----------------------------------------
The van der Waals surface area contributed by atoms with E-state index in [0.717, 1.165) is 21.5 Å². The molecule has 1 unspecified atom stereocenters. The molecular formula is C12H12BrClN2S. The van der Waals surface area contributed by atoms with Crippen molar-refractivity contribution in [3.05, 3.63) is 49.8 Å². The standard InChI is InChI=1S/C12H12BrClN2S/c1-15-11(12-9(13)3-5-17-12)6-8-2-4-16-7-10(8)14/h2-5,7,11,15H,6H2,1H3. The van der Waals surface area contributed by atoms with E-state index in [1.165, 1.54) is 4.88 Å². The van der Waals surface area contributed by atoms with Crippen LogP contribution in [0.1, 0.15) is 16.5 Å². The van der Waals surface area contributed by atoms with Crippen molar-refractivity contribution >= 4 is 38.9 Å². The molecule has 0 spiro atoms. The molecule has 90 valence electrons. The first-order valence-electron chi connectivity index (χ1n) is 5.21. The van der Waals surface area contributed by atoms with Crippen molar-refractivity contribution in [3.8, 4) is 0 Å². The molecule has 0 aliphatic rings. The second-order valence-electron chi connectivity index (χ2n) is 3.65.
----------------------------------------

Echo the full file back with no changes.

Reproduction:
The van der Waals surface area contributed by atoms with E-state index in [0.717, 1.165) is 21.5 Å². The molecule has 1 unspecified atom stereocenters. The molecular formula is C12H12BrClN2S. The van der Waals surface area contributed by atoms with Crippen molar-refractivity contribution in [3.05, 3.63) is 49.8 Å². The standard InChI is InChI=1S/C12H12BrClN2S/c1-15-11(12-9(13)3-5-17-12)6-8-2-4-16-7-10(8)14/h2-5,7,11,15H,6H2,1H3. The van der Waals surface area contributed by atoms with E-state index in [1.165, 1.54) is 4.88 Å². The van der Waals surface area contributed by atoms with Crippen LogP contribution in [0.1, 0.15) is 16.5 Å². The van der Waals surface area contributed by atoms with Crippen molar-refractivity contribution >= 4 is 38.9 Å². The molecule has 0 spiro atoms. The molecule has 90 valence electrons. The first-order valence-electron chi connectivity index (χ1n) is 5.21. The van der Waals surface area contributed by atoms with Crippen molar-refractivity contribution in [3.8, 4) is 0 Å². The molecule has 0 aliphatic rings. The second-order valence-electron chi connectivity index (χ2n) is 3.65.